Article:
These websites simply aim to attract visitors searching for “posture corrector physiotherapist’s review” on Google. They frequently insert this expression throughout their article, even if it makes no sense, as shown in the screenshots below. Moreover, they adopt a positive and generic tone about the posture corrector, attempting to convince consumers to make a purchase. They often contains banal, unsourced information.

👩🏽‍⚕️ My physiotherapist’s opinion on the posture corrector is as follows: Wearing it may indeed have a short-term positive effect on the aesthetics of your posture. However, it is not reasonable to expect it to effectively relieve or prevent back pain or significantly and durably improve your posture.

Some figure-8 splints used for clavicle fractures may resemble posture correctors.

Posture Corrector: Medical Opinion

Some occupational physicians or rehabilitation doctors may also occasionally recommend the use of ergonomic chairs. Adapting the workplace when a person suffers from back pain is still relevant, but changing the chair alone is not sufficient.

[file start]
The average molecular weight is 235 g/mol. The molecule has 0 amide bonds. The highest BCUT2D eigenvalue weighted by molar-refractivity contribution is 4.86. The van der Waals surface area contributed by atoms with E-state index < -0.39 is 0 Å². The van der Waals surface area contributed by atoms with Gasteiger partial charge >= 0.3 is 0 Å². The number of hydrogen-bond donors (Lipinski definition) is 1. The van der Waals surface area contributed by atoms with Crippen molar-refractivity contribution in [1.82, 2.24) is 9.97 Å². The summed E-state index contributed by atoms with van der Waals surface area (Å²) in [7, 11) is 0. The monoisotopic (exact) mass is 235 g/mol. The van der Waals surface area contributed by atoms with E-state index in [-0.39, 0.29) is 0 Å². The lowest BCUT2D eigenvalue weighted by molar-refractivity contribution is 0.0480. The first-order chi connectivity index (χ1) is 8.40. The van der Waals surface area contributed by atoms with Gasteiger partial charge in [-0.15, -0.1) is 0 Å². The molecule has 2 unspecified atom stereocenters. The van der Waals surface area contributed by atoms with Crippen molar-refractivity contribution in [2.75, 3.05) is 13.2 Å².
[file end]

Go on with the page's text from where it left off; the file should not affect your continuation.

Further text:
Similarly, it is unlikely that a posture corrector will significantly and durably reduce back pain. Therefore, it is not the first thing to consider in cases of lumbago, whether or not there is a medical opinion.

Blog post that earns commissions on the sale of posture correctors
Blog post that earns commissions on the sale of posture correctors

Are there scientific studies on posture correctors?

Medical or paramedical devices reimbursed in France generally undergo clinical studies. They are tested on certain groups of patients to see if they genuinely relieve pain or other symptoms.

Posture correctors are not reimbursed by the social security system.

Are there still studies that examine whether people with back problems who use this device experience less pain than those who do not use it?

In French, a search using keywords “study” and “posture corrector” on various medical or non-medical search engines yields only one result 🤔.

It is a document signed by two osteopaths and published on a posture corrector t-shirt manufacturer’s website. It is not published in a scientific journal. The study conducted on 12 people does not seek to determine whether the posture corrector relieves back pain. It simply examines the impact it has on the posture of subjects standing or sitting for a very short time, significantly different from everyday use.